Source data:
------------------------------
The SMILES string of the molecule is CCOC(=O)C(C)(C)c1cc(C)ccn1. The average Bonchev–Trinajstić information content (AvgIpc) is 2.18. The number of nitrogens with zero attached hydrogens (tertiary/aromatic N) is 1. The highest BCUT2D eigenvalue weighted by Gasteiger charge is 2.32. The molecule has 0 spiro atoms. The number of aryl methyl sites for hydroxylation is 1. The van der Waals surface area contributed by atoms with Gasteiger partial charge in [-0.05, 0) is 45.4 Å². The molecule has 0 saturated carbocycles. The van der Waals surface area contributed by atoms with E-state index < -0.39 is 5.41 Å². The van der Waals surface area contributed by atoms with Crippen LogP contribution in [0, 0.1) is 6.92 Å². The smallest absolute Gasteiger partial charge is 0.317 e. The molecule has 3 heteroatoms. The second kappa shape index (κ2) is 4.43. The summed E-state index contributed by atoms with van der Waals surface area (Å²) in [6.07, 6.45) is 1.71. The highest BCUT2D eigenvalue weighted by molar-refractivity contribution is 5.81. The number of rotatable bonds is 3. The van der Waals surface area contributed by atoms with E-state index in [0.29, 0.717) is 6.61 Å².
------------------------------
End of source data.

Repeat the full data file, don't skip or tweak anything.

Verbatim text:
The SMILES string of the molecule is CCOC(=O)C(C)(C)c1cc(C)ccn1. The average Bonchev–Trinajstić information content (AvgIpc) is 2.18. The number of nitrogens with zero attached hydrogens (tertiary/aromatic N) is 1. The highest BCUT2D eigenvalue weighted by Gasteiger charge is 2.32. The molecule has 0 spiro atoms. The number of aryl methyl sites for hydroxylation is 1. The van der Waals surface area contributed by atoms with Gasteiger partial charge in [-0.05, 0) is 45.4 Å². The molecule has 0 saturated carbocycles. The van der Waals surface area contributed by atoms with E-state index < -0.39 is 5.41 Å². The van der Waals surface area contributed by atoms with Crippen LogP contribution in [0, 0.1) is 6.92 Å². The smallest absolute Gasteiger partial charge is 0.317 e. The molecule has 3 heteroatoms. The second kappa shape index (κ2) is 4.43. The summed E-state index contributed by atoms with van der Waals surface area (Å²) in [6.07, 6.45) is 1.71. The highest BCUT2D eigenvalue weighted by molar-refractivity contribution is 5.81. The number of rotatable bonds is 3. The van der Waals surface area contributed by atoms with E-state index in [0.29, 0.717) is 6.61 Å².